When my father died suddenly on an August day I was lucky to have an interest in green burial, acquaintance with Bob Prout (a local funeral director known by the New Jersey funeral industry as their green guru), and experience with Steelmantown Cemetery, a lovely natural burial ground in the southern part of the state. Driving my father two hours to be buried added unfortunate fossil fuel to the equation, but made sense because my mother's family lives just ten minutes away on the ocean side of the Garden State Parkway.
Ed Bixby bought Steelmantown after finding his infant brother's burial place in the overgrown and unwanted historic cemetery. He acquired another 8.5 acres of Pine Barrens and developed it all as a natural burial cemetery, where his Eco Trail winds through oak woods and connects to a section of Belleplain State Forest that had been landlocked.
It was 92 degrees and just after midday when our funeral party arrived at Steelmantown. The air sang with heat as we gathered on the path; thirty people including mourners and Ed's gravediggers. Bob, wearing a tie, and Ed, in his boots, gathered us in.
Bob suggested that I ask people to take their flowers out of the cellophane they were crinkling, then gave an eloquent synopsis of what would happen next.
I was anxious how people would react to a shrouded body so I was grateful for his introduction. Then as a gravedigger and Ed took hold of the handles on the wagon-wheeled cart on which my father lay, covered in a flag and wildflowers, Bob suggested I help push from the back.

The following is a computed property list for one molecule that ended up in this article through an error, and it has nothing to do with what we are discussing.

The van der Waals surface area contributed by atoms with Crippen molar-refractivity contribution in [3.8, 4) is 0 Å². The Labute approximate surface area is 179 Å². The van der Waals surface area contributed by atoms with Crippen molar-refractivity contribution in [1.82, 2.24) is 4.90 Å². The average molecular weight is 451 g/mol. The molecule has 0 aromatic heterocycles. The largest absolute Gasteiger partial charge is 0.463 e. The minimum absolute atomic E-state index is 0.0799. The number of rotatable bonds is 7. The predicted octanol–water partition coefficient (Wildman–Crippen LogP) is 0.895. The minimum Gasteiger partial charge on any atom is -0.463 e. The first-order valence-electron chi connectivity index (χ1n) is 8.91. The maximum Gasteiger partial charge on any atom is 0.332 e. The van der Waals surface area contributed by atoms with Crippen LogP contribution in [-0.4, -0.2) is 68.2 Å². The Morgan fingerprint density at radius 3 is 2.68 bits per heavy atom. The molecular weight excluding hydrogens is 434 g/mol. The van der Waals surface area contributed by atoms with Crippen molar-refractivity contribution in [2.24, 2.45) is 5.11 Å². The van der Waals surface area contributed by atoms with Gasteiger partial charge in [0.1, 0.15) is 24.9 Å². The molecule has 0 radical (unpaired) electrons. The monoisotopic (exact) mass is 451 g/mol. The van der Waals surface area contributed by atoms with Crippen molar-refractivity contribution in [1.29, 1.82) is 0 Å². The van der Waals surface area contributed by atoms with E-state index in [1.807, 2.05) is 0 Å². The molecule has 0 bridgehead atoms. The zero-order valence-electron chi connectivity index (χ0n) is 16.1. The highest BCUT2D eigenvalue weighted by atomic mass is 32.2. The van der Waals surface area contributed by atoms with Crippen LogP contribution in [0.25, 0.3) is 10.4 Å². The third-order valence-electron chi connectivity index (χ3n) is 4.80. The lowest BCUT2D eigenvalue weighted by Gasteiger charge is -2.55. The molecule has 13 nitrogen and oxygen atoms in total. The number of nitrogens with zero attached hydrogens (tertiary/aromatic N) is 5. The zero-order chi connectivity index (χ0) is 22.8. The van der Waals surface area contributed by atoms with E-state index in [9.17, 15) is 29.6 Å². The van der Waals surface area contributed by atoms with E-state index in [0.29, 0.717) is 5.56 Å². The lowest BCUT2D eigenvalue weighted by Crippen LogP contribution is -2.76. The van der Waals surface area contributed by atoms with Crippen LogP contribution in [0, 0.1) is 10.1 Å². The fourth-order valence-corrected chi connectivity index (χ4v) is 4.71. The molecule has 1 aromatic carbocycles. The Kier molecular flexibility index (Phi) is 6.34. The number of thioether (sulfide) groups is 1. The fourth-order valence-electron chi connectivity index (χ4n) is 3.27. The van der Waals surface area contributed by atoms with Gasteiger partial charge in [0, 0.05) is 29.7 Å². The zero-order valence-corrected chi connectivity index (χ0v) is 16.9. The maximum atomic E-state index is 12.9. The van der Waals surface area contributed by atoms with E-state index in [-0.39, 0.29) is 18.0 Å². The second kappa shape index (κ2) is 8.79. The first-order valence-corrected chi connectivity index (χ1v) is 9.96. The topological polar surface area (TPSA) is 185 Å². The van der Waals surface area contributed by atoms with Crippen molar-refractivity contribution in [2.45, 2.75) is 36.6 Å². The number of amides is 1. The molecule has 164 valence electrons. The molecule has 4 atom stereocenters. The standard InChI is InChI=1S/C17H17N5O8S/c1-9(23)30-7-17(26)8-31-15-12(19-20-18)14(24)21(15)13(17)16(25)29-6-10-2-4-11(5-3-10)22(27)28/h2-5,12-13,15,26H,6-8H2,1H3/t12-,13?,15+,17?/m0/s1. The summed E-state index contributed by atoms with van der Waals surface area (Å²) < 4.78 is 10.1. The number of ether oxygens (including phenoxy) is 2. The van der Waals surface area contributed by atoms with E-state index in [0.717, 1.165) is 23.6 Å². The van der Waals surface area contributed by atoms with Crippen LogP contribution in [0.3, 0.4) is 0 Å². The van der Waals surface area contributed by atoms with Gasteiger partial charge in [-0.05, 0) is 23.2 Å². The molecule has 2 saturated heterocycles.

So began the slow procession over the winding moss-covered path, lumpy with tree roots. The wagon wheels creaked out a melody and the sweat trickled down my back. We halted by a mound of dirt with shovels sticking out that covered the plot we purchased for my mother.
I envisioned a natural burial as being loose and spontaneous, but Bob had prodded us into a structure for which I was grateful. It was capped by the military honor guard folding the flag and playing gorgeous taps while a Monarch butterfly looped restlessly over the open grave.
Six people lowered my father's shrouded body in a big muslin cloth into the grave and let the muslin fall over him.
We took turns tossing flowers and pine boughs to join those that lined the grave bottom. Ed and his father passed out shovels. My 21-month-old grandnephew in his sun suit was so excited. "Big shovel," he cried out as he helped his mother throw in the sandy soil.
I didn't speak myself, and as others read or told stories I let the sun filtering through the woods dry the sweat on my upturned face and I felt the listening weight of all those trees.
It seemed much longer going back to the sheds with the empty cart.
Ed piles fieldstones dug up from his property and we chose a long flat gray one that would reach across two side-by-side graves. Bob and his assistant were shedding their ties. I invited them all to join us at my cousin’s house for a meal but they wanted to get home before the end of weekend traffic rebuilt.
That night I thought about a cousin who was buried just the weekend before in a conventional memorial park in a painted metal casket in a concrete vault under an Astroturf temporary covering — and I realized that my father was not alone.
As soon as he went into the ground, he was joined by the beetles, the worms, the bacteria, tree roots. The night crickets and owls. The wild blueberries that had been pulled back to admit his body and would be replanted. It was an extraordinary realization that he had joined an ecosystem. And because he couldn't move it would come to him. It would recycle the nutrients in his flesh and bones and weave them into life.